The crucial point, I repeat, is not an exhaustive defintion of that which in Homo sapiens remains unaltered from the Cro-Magnons onwards, but the ways in which the mutable course of history sometimes thematizes the “eternal”, even exhibiting it in concrete states of affairs (135)

Unfortunately, such a distinction does not immunize the analysis from the most obvious attack. The problem is not the exhaustion of characteristics, but rather their prioritization, as we shall see. In a certain sense Virno is recommending that we look at history from our particular point of view and see in it the concrete traces of biological invariants that are then taken to be determinative nexuses for the capacties of political and sociological power. Perhaps this is what we all do, but one risks something of a Rorschach test in terms of argumentive force. One sees the essential biological (soft) eternities that one wants to see.

But let’s follow Virno through because his picture of history and eternity is to some degree apodictically convincing and at least provides an intellectual framework in which other disagreements could be made more clear. In something of an existentialist move he wants the most important human features to be those distinguished by the philosophical concept of dynamis, power. And dynamis here is qualified as the temporal not-now. I have some difficulties with his qualification of the not-now as a “deficit of presence” but let us hesitantly grant this essential move for it leads to some interesting concrete determinatives of an essential human potentiality:

The potentiality of Homo sapiens: (a) is attested by the language faculty; (b) is inseparable from instinctual non-specialization; (c) originates in neoteny; (d) implies the absence of a univocal environment (135)

Before we go into some details, one has to ardently insist that the turn to potentiality as the very defining historical feature of what historical events reveal about biological invariants is a great cleaving of any number of human features that are actually also shared by the entire animal world, and is of great consequence for the skewing of the theory. If what we are doing is identifying the correspondences between the historical and the biological, there is no advantage at all (in fact there is great disadvantage) in privileging features one presumes to be uniquely human. This produces, inadvertently or not, a chasm between the human and the rest of the biotic world. Instinctual non-specialization may indeed by degree be a feature that distinguishes humans from parrots, but human beings are not ESSENTIALLY non-specialized, in fact there are any number of instincts that are greatly specialized and also are invariants that bring their trace upon history. If invariants are to be the core mode of comparison and analysis, the invariants that we share with other organisms are just as, if not more important than those we are imagined not to share. To take one example, Neoteny might very well emphasize parental dependency, such that the parental instincts of other species actually grow in importance as points of revelation and historical understanding.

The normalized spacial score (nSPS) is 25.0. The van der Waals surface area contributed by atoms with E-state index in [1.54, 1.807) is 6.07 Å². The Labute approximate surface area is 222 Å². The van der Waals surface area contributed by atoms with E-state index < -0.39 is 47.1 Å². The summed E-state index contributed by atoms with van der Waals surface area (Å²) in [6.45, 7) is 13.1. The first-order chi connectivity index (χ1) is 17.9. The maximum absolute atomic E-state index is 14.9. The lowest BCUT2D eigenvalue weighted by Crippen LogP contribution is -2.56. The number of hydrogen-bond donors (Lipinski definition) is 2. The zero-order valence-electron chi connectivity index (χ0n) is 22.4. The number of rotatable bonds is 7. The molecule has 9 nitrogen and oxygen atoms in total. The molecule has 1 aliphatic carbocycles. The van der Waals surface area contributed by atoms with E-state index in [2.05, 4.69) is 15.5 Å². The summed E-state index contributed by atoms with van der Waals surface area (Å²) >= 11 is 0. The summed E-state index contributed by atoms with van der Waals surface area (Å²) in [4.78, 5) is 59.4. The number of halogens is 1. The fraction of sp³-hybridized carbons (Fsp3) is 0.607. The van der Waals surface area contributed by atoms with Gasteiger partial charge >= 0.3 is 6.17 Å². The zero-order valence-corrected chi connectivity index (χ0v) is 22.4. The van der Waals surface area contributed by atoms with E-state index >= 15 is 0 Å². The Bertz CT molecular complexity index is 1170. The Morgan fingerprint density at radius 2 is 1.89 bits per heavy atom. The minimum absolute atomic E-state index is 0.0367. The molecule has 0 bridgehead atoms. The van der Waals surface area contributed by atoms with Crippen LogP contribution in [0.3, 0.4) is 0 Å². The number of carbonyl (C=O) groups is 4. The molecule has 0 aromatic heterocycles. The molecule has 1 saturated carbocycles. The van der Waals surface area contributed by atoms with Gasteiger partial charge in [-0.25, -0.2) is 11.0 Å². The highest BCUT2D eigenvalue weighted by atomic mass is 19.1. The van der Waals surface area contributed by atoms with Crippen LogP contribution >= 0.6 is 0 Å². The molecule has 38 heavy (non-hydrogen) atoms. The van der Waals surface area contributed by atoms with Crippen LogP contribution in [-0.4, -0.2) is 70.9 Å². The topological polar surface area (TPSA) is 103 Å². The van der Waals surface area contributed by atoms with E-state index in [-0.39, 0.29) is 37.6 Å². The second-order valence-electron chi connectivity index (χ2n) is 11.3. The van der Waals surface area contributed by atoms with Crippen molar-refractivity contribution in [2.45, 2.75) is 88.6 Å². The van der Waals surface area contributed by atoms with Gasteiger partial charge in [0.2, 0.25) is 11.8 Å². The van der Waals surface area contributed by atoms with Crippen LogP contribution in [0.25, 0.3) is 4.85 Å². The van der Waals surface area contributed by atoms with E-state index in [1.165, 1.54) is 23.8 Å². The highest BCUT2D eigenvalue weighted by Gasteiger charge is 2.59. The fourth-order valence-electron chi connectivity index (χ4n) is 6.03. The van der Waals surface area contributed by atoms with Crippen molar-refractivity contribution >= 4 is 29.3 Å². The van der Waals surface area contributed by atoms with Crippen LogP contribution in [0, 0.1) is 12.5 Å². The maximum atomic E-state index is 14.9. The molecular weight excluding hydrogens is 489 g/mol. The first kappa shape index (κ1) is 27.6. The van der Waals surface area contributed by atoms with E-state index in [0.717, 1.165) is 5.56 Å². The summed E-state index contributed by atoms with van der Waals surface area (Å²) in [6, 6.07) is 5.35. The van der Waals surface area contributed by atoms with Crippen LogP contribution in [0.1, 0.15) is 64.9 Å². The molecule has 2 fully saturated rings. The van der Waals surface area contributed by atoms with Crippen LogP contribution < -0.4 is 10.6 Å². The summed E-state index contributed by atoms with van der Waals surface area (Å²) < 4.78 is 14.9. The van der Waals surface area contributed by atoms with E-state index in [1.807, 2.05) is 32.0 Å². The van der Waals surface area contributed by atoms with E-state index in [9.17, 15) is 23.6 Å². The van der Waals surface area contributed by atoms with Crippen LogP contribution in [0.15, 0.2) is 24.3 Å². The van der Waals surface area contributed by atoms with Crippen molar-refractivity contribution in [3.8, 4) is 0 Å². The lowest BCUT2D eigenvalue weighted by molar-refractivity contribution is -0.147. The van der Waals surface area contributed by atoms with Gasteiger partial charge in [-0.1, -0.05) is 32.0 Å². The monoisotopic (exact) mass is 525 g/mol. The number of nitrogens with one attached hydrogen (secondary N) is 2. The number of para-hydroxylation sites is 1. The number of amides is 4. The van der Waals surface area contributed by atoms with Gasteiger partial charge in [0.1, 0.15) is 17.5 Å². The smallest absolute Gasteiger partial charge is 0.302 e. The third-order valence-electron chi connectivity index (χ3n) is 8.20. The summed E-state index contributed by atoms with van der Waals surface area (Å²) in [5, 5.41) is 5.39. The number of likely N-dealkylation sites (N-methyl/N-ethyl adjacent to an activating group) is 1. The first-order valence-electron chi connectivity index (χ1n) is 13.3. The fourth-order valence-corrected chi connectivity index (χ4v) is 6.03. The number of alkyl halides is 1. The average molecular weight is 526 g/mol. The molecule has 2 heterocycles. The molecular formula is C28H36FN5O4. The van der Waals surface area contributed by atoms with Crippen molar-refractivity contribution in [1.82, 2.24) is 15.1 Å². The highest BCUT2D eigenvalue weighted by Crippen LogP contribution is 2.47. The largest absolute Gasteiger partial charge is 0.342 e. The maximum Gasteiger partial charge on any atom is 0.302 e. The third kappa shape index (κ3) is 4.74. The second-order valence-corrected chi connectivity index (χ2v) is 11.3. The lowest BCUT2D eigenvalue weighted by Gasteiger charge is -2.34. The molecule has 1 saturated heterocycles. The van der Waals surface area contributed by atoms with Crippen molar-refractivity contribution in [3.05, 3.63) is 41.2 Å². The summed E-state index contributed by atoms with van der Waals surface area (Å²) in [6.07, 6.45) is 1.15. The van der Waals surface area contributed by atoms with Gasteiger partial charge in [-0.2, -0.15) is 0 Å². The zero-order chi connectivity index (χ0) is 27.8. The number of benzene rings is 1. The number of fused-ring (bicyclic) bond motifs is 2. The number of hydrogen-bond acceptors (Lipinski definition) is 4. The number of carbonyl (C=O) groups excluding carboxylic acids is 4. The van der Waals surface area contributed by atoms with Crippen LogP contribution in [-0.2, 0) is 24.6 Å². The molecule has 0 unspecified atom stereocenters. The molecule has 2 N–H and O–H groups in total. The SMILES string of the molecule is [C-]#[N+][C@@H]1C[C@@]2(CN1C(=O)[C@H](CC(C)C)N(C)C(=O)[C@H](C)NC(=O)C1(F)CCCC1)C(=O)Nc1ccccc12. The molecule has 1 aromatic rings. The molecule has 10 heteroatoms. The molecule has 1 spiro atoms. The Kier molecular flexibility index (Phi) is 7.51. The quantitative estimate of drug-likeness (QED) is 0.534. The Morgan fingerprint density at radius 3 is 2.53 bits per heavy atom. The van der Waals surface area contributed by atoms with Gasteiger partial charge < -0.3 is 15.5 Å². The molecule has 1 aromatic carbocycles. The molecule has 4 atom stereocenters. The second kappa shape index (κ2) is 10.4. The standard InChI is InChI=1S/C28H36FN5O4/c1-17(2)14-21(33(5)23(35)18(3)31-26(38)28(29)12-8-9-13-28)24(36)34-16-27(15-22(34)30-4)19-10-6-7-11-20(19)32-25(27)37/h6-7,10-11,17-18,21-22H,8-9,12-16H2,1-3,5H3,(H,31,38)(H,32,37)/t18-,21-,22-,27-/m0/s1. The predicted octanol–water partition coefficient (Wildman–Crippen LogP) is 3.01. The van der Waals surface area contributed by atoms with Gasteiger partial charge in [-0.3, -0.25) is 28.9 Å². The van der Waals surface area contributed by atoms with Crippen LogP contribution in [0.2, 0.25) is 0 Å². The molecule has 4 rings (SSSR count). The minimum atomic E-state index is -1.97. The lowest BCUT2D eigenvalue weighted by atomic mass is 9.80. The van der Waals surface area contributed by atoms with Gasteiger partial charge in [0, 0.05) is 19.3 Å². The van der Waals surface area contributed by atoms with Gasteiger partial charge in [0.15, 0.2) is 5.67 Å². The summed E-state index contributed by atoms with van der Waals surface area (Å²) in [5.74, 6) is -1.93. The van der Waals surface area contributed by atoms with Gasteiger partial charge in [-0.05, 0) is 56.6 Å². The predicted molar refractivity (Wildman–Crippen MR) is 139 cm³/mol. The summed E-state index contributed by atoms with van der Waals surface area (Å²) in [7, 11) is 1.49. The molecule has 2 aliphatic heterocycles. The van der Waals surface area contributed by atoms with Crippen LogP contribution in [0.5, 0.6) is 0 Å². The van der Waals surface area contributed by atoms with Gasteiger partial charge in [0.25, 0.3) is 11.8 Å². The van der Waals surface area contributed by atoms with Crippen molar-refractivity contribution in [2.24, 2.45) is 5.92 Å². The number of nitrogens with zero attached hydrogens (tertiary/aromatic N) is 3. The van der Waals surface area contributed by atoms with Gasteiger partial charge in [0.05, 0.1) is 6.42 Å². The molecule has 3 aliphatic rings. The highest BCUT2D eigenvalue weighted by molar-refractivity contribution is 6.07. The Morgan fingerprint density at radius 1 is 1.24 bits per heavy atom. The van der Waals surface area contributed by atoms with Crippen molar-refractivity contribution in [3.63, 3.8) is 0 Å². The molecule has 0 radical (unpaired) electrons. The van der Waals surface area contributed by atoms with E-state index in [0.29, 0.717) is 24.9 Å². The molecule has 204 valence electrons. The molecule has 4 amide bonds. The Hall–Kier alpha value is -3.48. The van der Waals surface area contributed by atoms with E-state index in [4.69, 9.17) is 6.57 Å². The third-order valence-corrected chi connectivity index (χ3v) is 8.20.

The Language Faculty

Following his human-as-potentia thesis Virno defines language faculty as the very potential capacity for statement forming, and not the concrete performance of these statements. Language that exists in reserve, not at all in a kind of Humanese, but rather something like Augustine’s theory of the “inner word”:

The language faculty is something other than the ensemble of historical determinate languages. It consists in a body’s inborn capacity to emit articulate sounds, that is in the ensemble of biological and physiological requirement which make it possible to produce a statement. It is mistaken to treat the indeterminate power-to-speak as a proto-language spoken by the entire species (something like a universal Sanskrit). The faculty is a generic disposition, exempt from grammatical schemas, irreducible to a more or less extended congeries of possible statements. Language faculty means language in potentia/ or the power of language. And power is something non-actual and still undefined. Only the living being which is born aphasic has the language faculty. Or better: only the living being which lacks a repertoire of signals biunivocally correlated to the various configurations – harmful or beneficial – of the surrounding environment (136)